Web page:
>                        Their product inserts program code into 
> existing applications to make those applications monitor and report
> their own usage and enforce the terms of their own licenses, for 
> example disabling themselves if the central database indicates that 
> their licensee's subscription has expired or if they've been used 
> for more hours/keystrokes/clicks/users/machines/whatever in the 
> current month than licensed for.
> The idea is that software developers could use their product instead
> of spending time and programming effort developing their own license-
> enforcement mechanisms...

Many people have had the same idea before.  The "software license
manager" field is pretty full of little companies (and divisions of
big ones).  Your prospect might be able to find a niche in there
somewhere, if they study their competition to see what's missing and
how they can build up an edge.  But customers tend to hate software
that comes managed with license managers, so it takes an exceptional
company to fight the uphill sales battle to impose them.  (And having
a company switch from License Manager A to License Manager B requires
reissuing licenses to every customer, an extraordinary customer-
support hassle.)  Only in markets where the customer has no effective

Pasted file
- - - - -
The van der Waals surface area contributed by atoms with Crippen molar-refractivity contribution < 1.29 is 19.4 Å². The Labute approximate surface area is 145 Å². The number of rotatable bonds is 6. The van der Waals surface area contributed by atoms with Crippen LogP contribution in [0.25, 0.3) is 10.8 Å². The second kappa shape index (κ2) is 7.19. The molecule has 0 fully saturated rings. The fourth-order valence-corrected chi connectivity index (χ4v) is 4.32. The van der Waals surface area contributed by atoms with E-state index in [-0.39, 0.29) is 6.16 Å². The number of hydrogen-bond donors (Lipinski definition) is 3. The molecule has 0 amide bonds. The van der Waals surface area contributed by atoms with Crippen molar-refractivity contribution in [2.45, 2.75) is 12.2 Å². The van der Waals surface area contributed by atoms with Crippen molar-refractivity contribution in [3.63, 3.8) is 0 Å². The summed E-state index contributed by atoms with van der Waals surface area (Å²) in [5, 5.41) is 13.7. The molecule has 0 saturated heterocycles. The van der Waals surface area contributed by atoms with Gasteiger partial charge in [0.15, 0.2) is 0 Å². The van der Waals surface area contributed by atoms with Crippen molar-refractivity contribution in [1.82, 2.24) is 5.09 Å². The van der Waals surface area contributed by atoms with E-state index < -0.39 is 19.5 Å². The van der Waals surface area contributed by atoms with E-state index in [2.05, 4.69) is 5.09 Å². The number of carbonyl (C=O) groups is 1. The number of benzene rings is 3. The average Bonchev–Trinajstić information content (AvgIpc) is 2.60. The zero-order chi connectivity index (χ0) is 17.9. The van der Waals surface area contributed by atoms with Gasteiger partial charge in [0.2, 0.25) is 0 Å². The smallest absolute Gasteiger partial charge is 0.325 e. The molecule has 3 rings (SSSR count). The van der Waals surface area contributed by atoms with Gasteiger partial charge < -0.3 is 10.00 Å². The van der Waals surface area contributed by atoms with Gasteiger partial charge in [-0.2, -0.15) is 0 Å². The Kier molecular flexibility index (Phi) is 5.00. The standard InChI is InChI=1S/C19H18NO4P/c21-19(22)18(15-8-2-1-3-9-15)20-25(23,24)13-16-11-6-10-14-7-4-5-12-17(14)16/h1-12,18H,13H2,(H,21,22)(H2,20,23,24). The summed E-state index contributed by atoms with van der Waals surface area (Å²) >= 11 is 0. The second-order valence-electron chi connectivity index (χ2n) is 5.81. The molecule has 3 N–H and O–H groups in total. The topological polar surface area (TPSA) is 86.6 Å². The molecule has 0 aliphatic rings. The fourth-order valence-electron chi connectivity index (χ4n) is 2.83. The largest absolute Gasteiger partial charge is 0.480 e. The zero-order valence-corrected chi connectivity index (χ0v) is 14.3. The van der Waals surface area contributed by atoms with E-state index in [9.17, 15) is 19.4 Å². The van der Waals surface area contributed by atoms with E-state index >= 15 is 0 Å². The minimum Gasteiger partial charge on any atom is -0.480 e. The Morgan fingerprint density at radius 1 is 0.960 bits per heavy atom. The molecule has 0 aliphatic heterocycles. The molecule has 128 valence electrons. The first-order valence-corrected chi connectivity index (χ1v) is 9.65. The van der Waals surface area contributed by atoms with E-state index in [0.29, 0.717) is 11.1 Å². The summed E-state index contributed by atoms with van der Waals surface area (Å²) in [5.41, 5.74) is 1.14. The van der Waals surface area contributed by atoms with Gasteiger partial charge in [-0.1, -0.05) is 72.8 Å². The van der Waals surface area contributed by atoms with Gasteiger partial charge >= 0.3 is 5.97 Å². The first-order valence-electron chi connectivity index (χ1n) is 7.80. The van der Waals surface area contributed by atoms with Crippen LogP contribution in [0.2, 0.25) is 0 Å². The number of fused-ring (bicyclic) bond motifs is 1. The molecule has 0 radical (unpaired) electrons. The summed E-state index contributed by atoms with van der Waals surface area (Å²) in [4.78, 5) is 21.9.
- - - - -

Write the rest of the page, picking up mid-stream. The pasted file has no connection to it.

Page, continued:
choice (of a competing DRM-free product) does it tend to work.

My last startup, Cygnus, sold un-license-managed compilers,
competiting with some entrenched companies that sold license-managed
compilers.  We kept seeing how our own automated overnight software
builds would fail using our competitors' compilers because the license
manager would screw up -- or merely because the local net or Internet
was down.  Or it would hang overnight awaiting an available license,
and doing no work in the meantime.  Our compiler always ran when you
asked it to.

We got tens of thousands of people to switch to our (free) GNU C and
C++ compilers, and enough of them paid us for support and development
that our company kept growing.  Our best selling point against Sun's
compilers, for example, was that ours didn't use any license manager.
Once you bought or downloaded it, it was yours.  It would run forever,
on as many machines as you liked, and you were encouraged to share it
with as many friends as you could.  It was simple for us to invade
their niche when they had deliberately forsworn a feature set like that.

        John Gilmore

PS:  Our trade-show giveaway button one year was "License Managers Suck";
     it was very popular.

PPS: On a consulting job one time, I helped my customer patch out the
license check for some expensive Unix circuit simulation software they
were running.  They had bought a faster, newer machine and wanted to
run it there instead of on the machine they'd bought the "node-locked"
license for.  The faster their simulation ran, the easier my job was.
Actually, I think we patched the Unix kernel or C library that the
program depended upon, rather than patch the program; it was easier.

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